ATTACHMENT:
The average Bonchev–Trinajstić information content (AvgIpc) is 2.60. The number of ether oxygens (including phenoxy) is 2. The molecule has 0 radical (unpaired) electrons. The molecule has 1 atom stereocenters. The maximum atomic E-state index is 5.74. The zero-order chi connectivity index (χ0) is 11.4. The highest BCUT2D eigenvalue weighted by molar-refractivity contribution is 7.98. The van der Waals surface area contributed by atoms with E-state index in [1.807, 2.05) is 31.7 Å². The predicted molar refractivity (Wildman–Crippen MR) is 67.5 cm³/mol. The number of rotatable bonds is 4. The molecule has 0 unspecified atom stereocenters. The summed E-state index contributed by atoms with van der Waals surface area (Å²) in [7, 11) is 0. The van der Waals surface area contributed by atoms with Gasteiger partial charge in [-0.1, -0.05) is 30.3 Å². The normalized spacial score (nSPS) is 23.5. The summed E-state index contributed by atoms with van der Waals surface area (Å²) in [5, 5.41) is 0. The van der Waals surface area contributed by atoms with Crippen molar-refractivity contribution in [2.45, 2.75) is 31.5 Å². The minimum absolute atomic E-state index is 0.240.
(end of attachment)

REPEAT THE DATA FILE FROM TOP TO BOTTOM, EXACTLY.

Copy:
The average Bonchev–Trinajstić information content (AvgIpc) is 2.60. The number of ether oxygens (including phenoxy) is 2. The molecule has 0 radical (unpaired) electrons. The molecule has 1 atom stereocenters. The maximum atomic E-state index is 5.74. The zero-order chi connectivity index (χ0) is 11.4. The highest BCUT2D eigenvalue weighted by molar-refractivity contribution is 7.98. The van der Waals surface area contributed by atoms with E-state index in [1.807, 2.05) is 31.7 Å². The predicted molar refractivity (Wildman–Crippen MR) is 67.5 cm³/mol. The number of rotatable bonds is 4. The molecule has 0 unspecified atom stereocenters. The summed E-state index contributed by atoms with van der Waals surface area (Å²) in [7, 11) is 0. The van der Waals surface area contributed by atoms with Gasteiger partial charge in [-0.1, -0.05) is 30.3 Å². The normalized spacial score (nSPS) is 23.5. The summed E-state index contributed by atoms with van der Waals surface area (Å²) in [5, 5.41) is 0. The van der Waals surface area contributed by atoms with Crippen molar-refractivity contribution in [2.45, 2.75) is 31.5 Å². The minimum absolute atomic E-state index is 0.240.